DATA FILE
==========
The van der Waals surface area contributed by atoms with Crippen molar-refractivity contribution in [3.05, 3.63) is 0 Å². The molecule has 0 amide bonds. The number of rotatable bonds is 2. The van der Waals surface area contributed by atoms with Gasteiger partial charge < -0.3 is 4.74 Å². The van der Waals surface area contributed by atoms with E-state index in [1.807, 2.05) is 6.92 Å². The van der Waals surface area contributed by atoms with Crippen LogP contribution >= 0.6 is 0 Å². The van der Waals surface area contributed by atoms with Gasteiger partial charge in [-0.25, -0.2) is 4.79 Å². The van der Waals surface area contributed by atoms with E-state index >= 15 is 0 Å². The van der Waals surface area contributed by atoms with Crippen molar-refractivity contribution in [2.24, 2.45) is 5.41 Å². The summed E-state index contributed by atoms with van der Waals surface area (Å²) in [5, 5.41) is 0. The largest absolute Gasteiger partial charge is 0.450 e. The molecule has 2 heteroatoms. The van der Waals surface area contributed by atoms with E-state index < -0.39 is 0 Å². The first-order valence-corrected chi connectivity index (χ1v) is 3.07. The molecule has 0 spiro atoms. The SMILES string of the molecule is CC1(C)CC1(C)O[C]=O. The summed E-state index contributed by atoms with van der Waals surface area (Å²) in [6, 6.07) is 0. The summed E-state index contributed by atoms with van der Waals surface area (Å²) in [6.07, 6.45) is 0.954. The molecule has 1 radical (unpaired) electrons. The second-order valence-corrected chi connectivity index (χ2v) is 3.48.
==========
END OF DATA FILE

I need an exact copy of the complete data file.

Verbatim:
The van der Waals surface area contributed by atoms with Crippen molar-refractivity contribution in [3.05, 3.63) is 0 Å². The molecule has 0 amide bonds. The number of rotatable bonds is 2. The van der Waals surface area contributed by atoms with Gasteiger partial charge < -0.3 is 4.74 Å². The van der Waals surface area contributed by atoms with E-state index in [1.807, 2.05) is 6.92 Å². The van der Waals surface area contributed by atoms with Crippen LogP contribution >= 0.6 is 0 Å². The van der Waals surface area contributed by atoms with Gasteiger partial charge in [-0.25, -0.2) is 4.79 Å². The van der Waals surface area contributed by atoms with E-state index >= 15 is 0 Å². The van der Waals surface area contributed by atoms with Crippen molar-refractivity contribution in [2.24, 2.45) is 5.41 Å². The summed E-state index contributed by atoms with van der Waals surface area (Å²) in [5, 5.41) is 0. The largest absolute Gasteiger partial charge is 0.450 e. The molecule has 2 heteroatoms. The van der Waals surface area contributed by atoms with E-state index < -0.39 is 0 Å². The first-order valence-corrected chi connectivity index (χ1v) is 3.07. The molecule has 0 spiro atoms. The SMILES string of the molecule is CC1(C)CC1(C)O[C]=O. The summed E-state index contributed by atoms with van der Waals surface area (Å²) in [6, 6.07) is 0. The summed E-state index contributed by atoms with van der Waals surface area (Å²) in [6.07, 6.45) is 0.954. The molecule has 1 radical (unpaired) electrons. The second-order valence-corrected chi connectivity index (χ2v) is 3.48.